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Alliance coalition passes opposition: poll

TT/The Local · 28 May 2010, 07:22

Published: 28 May 2010 07:22 GMT+02:00

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The May poll is the first time a Synovate poll has shown the centre-right coalition ahead since the election 2006. All four government parties showed an increase on Synovate's April poll while all three opposition parties lost support over the month.

The four Alliance parties polled a total of 48.3 percent, a climb of 5.2 percentage points on April. The opposition received the backing of 46.5 percent of the electorate, a drop of 4.7 points. The 1.8 percent margin was too small to be considered statistically significant.

Fredrik Reinfeldt's Moderates lead the rally climbing to 31.8 percent, a statistically significant increase of 3 percentage points, while the Social Democrats polled 32.5 percent, a fall of 2.6 points and their worst showing in five years.

The poll displays bloc figures very close to those recorded at the 2006 general election and come after a month of instability in global stock markets and prevailing concerns that the economic recovery will be derailed as a result of the state debt crisis affecting several eurozone countries.

The month has also however seen significant media coverage of "red-green" policy initiatives as the coalition presents its alternative to the Alliance before the September election campaign gathers pace in the late summer.

"The red-green policies have been clarified. This has led to a mobilization among middle-class voters behind their parties, and a demobilization among the red-green parties' voters," said Synovate public opinion analyst Nicklas Källebring to the Dagens Nyheter daily which commissioned the poll.

The Liberal Party (Folkpartiet) polled 7.2 (5.9), the Centre Party 4.7 (4.6), and the Christian Democrats 4.6 (3.8). The Green Party dropped to 8.8 (10.6), while the Left Party fell to 5.2 percent (5.6).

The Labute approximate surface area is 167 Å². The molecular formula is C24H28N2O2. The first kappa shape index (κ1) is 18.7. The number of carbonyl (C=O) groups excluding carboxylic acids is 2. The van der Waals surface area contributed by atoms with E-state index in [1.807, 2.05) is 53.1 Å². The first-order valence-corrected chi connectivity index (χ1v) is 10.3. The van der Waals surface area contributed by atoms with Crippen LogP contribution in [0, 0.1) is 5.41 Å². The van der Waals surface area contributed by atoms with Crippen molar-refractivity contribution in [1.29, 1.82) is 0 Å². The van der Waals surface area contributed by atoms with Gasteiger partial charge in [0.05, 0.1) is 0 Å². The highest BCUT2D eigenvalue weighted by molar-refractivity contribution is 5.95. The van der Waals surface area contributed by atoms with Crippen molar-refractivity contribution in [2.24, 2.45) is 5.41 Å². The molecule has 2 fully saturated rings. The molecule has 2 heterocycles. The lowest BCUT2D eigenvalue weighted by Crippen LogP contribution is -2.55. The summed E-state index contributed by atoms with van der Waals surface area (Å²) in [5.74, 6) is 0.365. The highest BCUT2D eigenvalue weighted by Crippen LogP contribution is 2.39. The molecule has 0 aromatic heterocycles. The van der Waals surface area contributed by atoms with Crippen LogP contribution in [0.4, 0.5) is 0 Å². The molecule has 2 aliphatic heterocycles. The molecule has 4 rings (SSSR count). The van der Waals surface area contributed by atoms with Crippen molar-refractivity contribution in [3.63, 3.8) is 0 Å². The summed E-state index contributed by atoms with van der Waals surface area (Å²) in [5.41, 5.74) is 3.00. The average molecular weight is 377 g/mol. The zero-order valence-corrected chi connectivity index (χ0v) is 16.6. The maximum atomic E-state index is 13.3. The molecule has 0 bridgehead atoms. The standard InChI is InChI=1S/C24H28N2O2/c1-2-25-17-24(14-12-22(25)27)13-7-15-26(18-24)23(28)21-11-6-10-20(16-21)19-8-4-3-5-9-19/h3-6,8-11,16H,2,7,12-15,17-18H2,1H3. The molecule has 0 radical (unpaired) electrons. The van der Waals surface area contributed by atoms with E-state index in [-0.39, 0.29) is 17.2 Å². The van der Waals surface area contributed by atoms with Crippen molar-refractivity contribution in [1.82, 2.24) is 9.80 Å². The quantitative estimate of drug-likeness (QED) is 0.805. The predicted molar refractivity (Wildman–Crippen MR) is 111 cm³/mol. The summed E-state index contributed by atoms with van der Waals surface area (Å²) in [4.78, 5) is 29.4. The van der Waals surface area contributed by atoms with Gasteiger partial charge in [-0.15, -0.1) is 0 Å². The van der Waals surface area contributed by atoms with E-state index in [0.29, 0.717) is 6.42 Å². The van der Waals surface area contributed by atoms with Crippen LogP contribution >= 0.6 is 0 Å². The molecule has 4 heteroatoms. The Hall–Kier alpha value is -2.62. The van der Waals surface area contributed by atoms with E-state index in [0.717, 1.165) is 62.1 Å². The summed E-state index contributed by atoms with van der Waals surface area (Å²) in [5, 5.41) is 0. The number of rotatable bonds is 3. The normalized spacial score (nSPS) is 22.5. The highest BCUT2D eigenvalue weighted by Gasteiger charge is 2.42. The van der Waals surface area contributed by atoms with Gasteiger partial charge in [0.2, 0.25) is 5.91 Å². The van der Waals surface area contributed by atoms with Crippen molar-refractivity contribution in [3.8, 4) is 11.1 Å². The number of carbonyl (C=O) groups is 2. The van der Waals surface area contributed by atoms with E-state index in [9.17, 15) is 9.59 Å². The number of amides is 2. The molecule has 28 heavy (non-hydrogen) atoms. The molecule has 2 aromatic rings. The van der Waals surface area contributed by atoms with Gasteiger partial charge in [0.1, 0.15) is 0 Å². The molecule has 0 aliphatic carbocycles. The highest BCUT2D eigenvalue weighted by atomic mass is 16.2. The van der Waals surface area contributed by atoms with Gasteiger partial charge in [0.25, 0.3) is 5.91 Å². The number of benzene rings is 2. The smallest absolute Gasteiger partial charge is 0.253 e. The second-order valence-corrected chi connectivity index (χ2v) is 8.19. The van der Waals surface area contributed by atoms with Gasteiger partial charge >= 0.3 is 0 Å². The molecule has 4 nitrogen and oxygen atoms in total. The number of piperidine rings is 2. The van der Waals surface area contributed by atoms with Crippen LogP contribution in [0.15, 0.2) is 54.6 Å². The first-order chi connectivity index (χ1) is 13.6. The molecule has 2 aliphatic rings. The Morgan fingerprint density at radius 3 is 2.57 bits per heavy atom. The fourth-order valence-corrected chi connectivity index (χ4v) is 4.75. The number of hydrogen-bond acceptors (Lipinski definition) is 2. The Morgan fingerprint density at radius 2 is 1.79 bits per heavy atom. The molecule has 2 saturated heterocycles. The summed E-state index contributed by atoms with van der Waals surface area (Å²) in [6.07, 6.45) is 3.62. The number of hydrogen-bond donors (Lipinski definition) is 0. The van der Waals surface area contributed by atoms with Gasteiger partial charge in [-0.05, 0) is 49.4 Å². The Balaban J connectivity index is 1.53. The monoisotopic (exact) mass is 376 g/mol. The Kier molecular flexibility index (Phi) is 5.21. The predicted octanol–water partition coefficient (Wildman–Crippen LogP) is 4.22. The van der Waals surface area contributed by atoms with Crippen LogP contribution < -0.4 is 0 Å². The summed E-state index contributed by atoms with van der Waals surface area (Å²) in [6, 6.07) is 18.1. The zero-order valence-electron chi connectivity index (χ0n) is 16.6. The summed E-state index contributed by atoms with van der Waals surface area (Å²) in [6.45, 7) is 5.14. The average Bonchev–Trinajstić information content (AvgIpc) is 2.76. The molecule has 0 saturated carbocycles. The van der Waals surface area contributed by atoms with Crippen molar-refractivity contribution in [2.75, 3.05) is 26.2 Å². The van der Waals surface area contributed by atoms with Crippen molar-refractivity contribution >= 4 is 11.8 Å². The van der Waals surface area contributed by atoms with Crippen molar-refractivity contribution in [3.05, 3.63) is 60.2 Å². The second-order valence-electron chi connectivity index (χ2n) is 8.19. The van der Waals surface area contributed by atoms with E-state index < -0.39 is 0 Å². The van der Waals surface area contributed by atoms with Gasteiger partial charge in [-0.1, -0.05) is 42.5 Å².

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The Alliance parties have been shown to lead the polls on only one other occasion during the mandate period - in April 2009 in a poll by Demoskop. The poll then also indicated that it on the Moderate Party that the government's chances of election success reside.

Synovate interviewed 2,690 people in the May poll and asked the question: "Which party would you vote for if an election were held today."

TT/The Local (news@thelocal.se)

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Your comments about this article

09:10 May 28, 2010 by Tall swede
My faith in Sweden is restored. No one can win an election if all they want to do is raise taxes. Not even in Sweden!
09:31 May 28, 2010 by Kevin Harris
The more the red/greens talk about their policies (six hour working days for all, tax rises, USA to close all its foreign militiary bases, etc) the more their support drains away.

The red/greens must adopt a new election strategy. Do not publish a manifesto, someone might read it. Say nothing at all, and hope voters don't notice their policies until after the election.
09:56 May 28, 2010 by miss79
the scandinavian GREECE ..lol
10:43 May 28, 2010 by jacobncsu
It's funny - whenever a poll comes out saying that the left is winning, all the commenters decry it as lies and propaganda from the left. But a poll comes out showing a tiny bit of support for the right, it's a sign of better days for Sweden. Shameful.
11:01 May 28, 2010 by Rick Methven
People always read into anything just what they want to see
11:05 May 28, 2010 by voiceofreason
This is not news, can't thelocal find something worthy to publish.

Polls often times don't win elections, atleast not when the pointy difference is less than 10%
11:10 May 28, 2010 by Kevin Harris

"whenever a poll comes out saying that the left is winning, all the commenters decry it as lies and propaganda from the left"

Can you tell us where ALL "the commenters decry it as lies ...."

It would be shameful if you can't.
09:09 May 29, 2010 by rymagnusson

It's called "confirmation bias". The American Fox News Network is a living example of it. Someone recently showed me some statistics that people who watch that network overwhelmingly still believe Iraq had ties to Bin Laden, despite evidence to the contrary. The station that had the least amount of misconceptions in its audience was NPR, which is something similar to the US version of the BBC or SR.
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